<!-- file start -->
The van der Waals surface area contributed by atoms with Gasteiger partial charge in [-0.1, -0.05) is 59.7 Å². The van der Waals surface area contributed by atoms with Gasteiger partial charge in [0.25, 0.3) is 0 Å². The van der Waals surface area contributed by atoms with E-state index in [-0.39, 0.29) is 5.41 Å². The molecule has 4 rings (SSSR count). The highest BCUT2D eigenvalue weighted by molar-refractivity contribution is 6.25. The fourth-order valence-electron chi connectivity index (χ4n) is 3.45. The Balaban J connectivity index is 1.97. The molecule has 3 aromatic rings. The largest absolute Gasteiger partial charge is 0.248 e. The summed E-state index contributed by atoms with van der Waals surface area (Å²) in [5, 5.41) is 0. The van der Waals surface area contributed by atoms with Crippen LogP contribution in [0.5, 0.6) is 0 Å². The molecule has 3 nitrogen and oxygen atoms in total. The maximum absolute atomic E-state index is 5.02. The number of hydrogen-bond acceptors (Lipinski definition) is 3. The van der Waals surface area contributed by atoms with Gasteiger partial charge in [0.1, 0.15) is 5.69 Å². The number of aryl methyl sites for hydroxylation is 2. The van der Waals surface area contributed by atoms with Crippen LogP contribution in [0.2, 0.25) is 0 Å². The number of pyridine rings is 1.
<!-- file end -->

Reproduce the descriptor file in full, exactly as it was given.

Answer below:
The van der Waals surface area contributed by atoms with Gasteiger partial charge in [-0.1, -0.05) is 59.7 Å². The van der Waals surface area contributed by atoms with Gasteiger partial charge in [0.25, 0.3) is 0 Å². The van der Waals surface area contributed by atoms with E-state index in [-0.39, 0.29) is 5.41 Å². The molecule has 4 rings (SSSR count). The highest BCUT2D eigenvalue weighted by molar-refractivity contribution is 6.25. The fourth-order valence-electron chi connectivity index (χ4n) is 3.45. The Balaban J connectivity index is 1.97. The molecule has 3 aromatic rings. The largest absolute Gasteiger partial charge is 0.248 e. The summed E-state index contributed by atoms with van der Waals surface area (Å²) in [5, 5.41) is 0. The van der Waals surface area contributed by atoms with Crippen LogP contribution in [0.5, 0.6) is 0 Å². The molecule has 3 nitrogen and oxygen atoms in total. The maximum absolute atomic E-state index is 5.02. The number of hydrogen-bond acceptors (Lipinski definition) is 3. The van der Waals surface area contributed by atoms with Gasteiger partial charge in [0.1, 0.15) is 5.69 Å². The number of aryl methyl sites for hydroxylation is 2. The van der Waals surface area contributed by atoms with Crippen LogP contribution in [0.2, 0.25) is 0 Å². The number of pyridine rings is 1.